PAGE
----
Heme formation is a complex metabolic pathway involving eight different enzymes, all being potential targets for genetic mutations and the occurrence of porphyrias [7]. 85% of heme is formed in erythrocytes, and only 15% in the liver, but about 80% of heme synthesized in this organ is necessary for activity of cytochromal P450 enzymes and the electron transport chain in the TCA cycle, which are essential for degradation of toxic chemical and energy formation, respectively [1]. In the setting of genetic mutations that cause deficiencies of enzymes involved in heme synthesis, the pathogenesis of porphyrias stems from insufficient heme production and consequent hepatic accumulation of its precursors, in the attempt to accelerate the production of heme. As enzyme deficiencies impair the ability of the liver to produce heme, these precursors accumulate and become toxic (presumably γ-aminobutyric acid analogs, ALA, and/or porphobilinogen) and their deleterious effects develop through interaction with γ-aminobutyric acid (GABA) or glutamate receptors, the sites where main neuronal transmitters exert their effects [2] [5]. For symptoms to appear, however, the accumulation of these metabolites is not sufficient, but intake of certain drugs, stress, or severe caloric deprivation causes further saturation of cytochromal enzymes and even larger accumulation of toxic metabolites, eventually breaching the threshold of tolerance by the body resulting in the onset of symptoms.


Before the introduction of modern critical care and directed therapy, mortality rates exceeded 35%, but with early identification and increased awareness of the disorder, patients achieve a good prognosis through long-term monitoring and avoidance of factors that are known to induce acute attacks [2]. However, numerous complications may arise, especially if the diagnosis is made late, most important being irreversible nerve degeneration (characteristic for AIP), renal insufficiency, chronic hypertension and hepatocellular carcinoma, which seems to be age-related and more commonly encountered among patients suffering from ongoing liver disease [2] [6].


The clinical presentation is quite similar across all types of acute hepatic porphyrias. The "acute attacks" are the hallmark of these disorders, most frequently encountered after puberty in women [5]. Most important symptoms are related to the gastrointestinal tract and include intense and nonspecific abdominal pain that may be cramping, constipation, nausea, vomiting, decreased bowel sounds and diarrhea in some patients [1] [3] [5]. Head, neck and chest pain are seen in approximately 50% of cases, as are hypertension, tachycardia, mental changes (restlessness, anxiety, insomnia, disorientation, paranoia and hallucinations) and convulsions [1] [9]. Muscle weakness, tremor, diaphoresis, dysuria, dark urine, bladder distension and severe neuropathy may be encountered as well [5], and a missed diagnosis may lead to severe and irreversible motor neuropathy [2]. In addition to acute attacks, some forms may be accompanied by cutaneous symptoms, such as HCP, in which photosensitivity and blistering skin lesions (vesicles, bullae and erosions with scarring) are constitutive features [1] [5].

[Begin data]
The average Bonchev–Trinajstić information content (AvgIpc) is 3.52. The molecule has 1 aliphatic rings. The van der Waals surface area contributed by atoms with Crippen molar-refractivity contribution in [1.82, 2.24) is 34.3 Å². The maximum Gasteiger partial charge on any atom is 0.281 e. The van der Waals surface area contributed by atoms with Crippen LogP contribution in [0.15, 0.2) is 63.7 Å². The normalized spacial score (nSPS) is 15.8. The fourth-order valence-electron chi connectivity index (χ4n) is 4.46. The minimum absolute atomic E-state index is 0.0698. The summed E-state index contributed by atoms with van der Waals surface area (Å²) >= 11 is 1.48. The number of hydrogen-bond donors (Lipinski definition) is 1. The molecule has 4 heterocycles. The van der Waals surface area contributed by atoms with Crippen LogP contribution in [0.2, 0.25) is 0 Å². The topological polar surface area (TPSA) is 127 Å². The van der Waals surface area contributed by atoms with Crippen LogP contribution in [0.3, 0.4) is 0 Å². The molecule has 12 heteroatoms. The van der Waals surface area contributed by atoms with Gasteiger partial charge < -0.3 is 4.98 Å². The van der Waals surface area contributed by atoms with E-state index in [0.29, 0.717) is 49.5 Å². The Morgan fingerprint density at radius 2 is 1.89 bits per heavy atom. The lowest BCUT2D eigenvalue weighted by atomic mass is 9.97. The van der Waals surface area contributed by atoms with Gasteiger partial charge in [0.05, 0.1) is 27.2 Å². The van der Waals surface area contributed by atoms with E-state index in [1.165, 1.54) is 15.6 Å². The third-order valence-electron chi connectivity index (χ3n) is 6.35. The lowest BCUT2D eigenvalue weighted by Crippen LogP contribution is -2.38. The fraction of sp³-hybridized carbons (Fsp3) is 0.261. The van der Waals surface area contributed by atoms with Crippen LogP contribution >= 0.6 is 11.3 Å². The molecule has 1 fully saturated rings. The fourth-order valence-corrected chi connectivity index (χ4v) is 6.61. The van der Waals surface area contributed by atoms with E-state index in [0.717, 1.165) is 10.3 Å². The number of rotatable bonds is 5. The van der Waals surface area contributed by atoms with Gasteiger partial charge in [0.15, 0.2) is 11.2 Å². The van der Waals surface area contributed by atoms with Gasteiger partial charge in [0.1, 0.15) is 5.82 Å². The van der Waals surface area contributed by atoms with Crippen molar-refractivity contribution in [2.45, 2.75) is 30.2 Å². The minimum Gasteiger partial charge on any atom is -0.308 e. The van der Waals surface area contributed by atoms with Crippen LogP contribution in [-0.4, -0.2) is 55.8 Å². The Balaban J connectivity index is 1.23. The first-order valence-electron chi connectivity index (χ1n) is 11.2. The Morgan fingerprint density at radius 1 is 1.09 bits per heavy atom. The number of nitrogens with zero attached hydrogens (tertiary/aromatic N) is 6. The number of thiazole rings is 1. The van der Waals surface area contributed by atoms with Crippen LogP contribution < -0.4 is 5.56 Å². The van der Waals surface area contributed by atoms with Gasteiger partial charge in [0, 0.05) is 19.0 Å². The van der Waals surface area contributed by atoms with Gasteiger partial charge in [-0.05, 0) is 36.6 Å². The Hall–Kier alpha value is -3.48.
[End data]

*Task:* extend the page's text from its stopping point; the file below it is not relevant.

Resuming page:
To make the diagnosis of acute hepatic porphyrias, a thorough patient history that will reveal presence of any of the mentioned porphyrias (having in mind the autosomal dominant pattern of inheritance), recent use of drugs or habits that may have precipitated the attacks, as well as history of similar symptoms, is essential. Together with a thorough physical examination, sufficient information can be gathered to suspect porphyria as an underlying cause. To confirm the diagnosis, urine and fecal testing for heme precursors and toxic metabolites should be performed. A distinction between subtypes can be made based on the obtained findings. AIP is suspected when markedly higher levels (20-100x higher) of ALA, PBG and uroporphyrin are found in urine, whereas detection of high coproporphyrin III levels in urine and stool, in addition to ALA and PBG in urine, is highly specific for HCP [5]. VP, on the other hand, is distinguished from HCP by confirming the presence of protoporphyrin in stool [5]. Urine and stool samples should be obtain during or right after the acute attacks [2]. A definite diagnosis is made through genetic tests, specifically polymerase chain reaction (PCR), which will detect the exact type of mutation [1].


Initial therapeutic measures of acute hepatic porphyrias are focused on symptom alleviation - management of tachycardia, electrolyte dysbalance (hyponatremia is common, and often the cause of seizures) and gastrointestinal irritation [8]. Phenytoin or valproic acid should be avoided in management of seizures, as they may cause more severe symptoms [2]. Instead, benzodiazepines, gabapentin, magnesium and propofol (in the setting of refractory seizures) are used. Intravenous administration of hemin (a synthetic form of heme), however, is the mainstay of treatment, especially when dealing with acute attacks [2] [10]. Hemin is able to expand the pool of heme in hepatocytes, which produces a negative feedback mechanism that will reduce the production of heme precursors, most notably ALA [2]. Intravenous infusions will lead to resolution of symptoms within 3-4 days, and the lipophilic form (hematin), or heme arginate, is given in doses of 3 mg/kg per 24 hours as a single dose for 4 days [9]. For more severe enzyme deficiencies that cause recurrent life-threatening attacks and predispose patients to progressive motor neuropathies, liver transplantation may be indicated, but proper follow-up and rigorous anticoagulant therapy is mandatory, since a very high risk for hepatic artery thrombosis has been noted [9].